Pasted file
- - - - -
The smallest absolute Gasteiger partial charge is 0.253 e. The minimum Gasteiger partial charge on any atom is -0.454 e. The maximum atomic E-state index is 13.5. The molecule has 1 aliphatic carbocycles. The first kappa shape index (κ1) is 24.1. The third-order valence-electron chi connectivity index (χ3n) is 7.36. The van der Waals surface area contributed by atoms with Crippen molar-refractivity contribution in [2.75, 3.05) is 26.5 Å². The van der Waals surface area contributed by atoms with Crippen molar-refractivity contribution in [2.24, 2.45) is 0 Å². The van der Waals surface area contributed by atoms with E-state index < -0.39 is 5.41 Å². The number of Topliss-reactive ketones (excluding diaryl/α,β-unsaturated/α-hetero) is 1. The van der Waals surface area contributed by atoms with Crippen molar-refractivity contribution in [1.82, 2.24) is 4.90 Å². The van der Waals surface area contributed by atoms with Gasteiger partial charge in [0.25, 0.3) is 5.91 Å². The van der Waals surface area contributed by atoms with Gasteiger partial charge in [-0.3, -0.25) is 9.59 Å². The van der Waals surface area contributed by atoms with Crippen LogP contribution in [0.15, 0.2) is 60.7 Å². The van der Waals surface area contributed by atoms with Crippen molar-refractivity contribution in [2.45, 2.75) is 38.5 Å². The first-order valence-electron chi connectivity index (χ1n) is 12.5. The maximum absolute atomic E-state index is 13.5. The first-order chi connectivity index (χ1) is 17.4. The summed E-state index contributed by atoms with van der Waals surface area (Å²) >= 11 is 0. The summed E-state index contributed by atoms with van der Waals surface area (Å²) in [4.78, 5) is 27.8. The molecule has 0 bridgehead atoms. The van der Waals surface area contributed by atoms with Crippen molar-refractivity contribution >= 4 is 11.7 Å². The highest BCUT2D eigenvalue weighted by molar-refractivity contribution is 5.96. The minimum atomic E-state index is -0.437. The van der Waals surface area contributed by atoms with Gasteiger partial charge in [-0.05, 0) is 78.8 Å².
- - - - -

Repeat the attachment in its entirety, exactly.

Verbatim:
The smallest absolute Gasteiger partial charge is 0.253 e. The minimum Gasteiger partial charge on any atom is -0.454 e. The maximum atomic E-state index is 13.5. The molecule has 1 aliphatic carbocycles. The first kappa shape index (κ1) is 24.1. The third-order valence-electron chi connectivity index (χ3n) is 7.36. The van der Waals surface area contributed by atoms with Crippen molar-refractivity contribution in [2.75, 3.05) is 26.5 Å². The van der Waals surface area contributed by atoms with Crippen molar-refractivity contribution in [2.24, 2.45) is 0 Å². The van der Waals surface area contributed by atoms with E-state index < -0.39 is 5.41 Å². The number of Topliss-reactive ketones (excluding diaryl/α,β-unsaturated/α-hetero) is 1. The van der Waals surface area contributed by atoms with Crippen molar-refractivity contribution in [1.82, 2.24) is 4.90 Å². The van der Waals surface area contributed by atoms with Gasteiger partial charge in [0.25, 0.3) is 5.91 Å². The van der Waals surface area contributed by atoms with Gasteiger partial charge in [-0.3, -0.25) is 9.59 Å². The van der Waals surface area contributed by atoms with Crippen LogP contribution in [0.15, 0.2) is 60.7 Å². The van der Waals surface area contributed by atoms with Crippen molar-refractivity contribution in [2.45, 2.75) is 38.5 Å². The first-order valence-electron chi connectivity index (χ1n) is 12.5. The maximum absolute atomic E-state index is 13.5. The first-order chi connectivity index (χ1) is 17.4. The summed E-state index contributed by atoms with van der Waals surface area (Å²) >= 11 is 0. The summed E-state index contributed by atoms with van der Waals surface area (Å²) in [4.78, 5) is 27.8. The molecule has 0 bridgehead atoms. The van der Waals surface area contributed by atoms with Crippen molar-refractivity contribution >= 4 is 11.7 Å². The highest BCUT2D eigenvalue weighted by molar-refractivity contribution is 5.96. The minimum atomic E-state index is -0.437. The van der Waals surface area contributed by atoms with Gasteiger partial charge in [-0.05, 0) is 78.8 Å².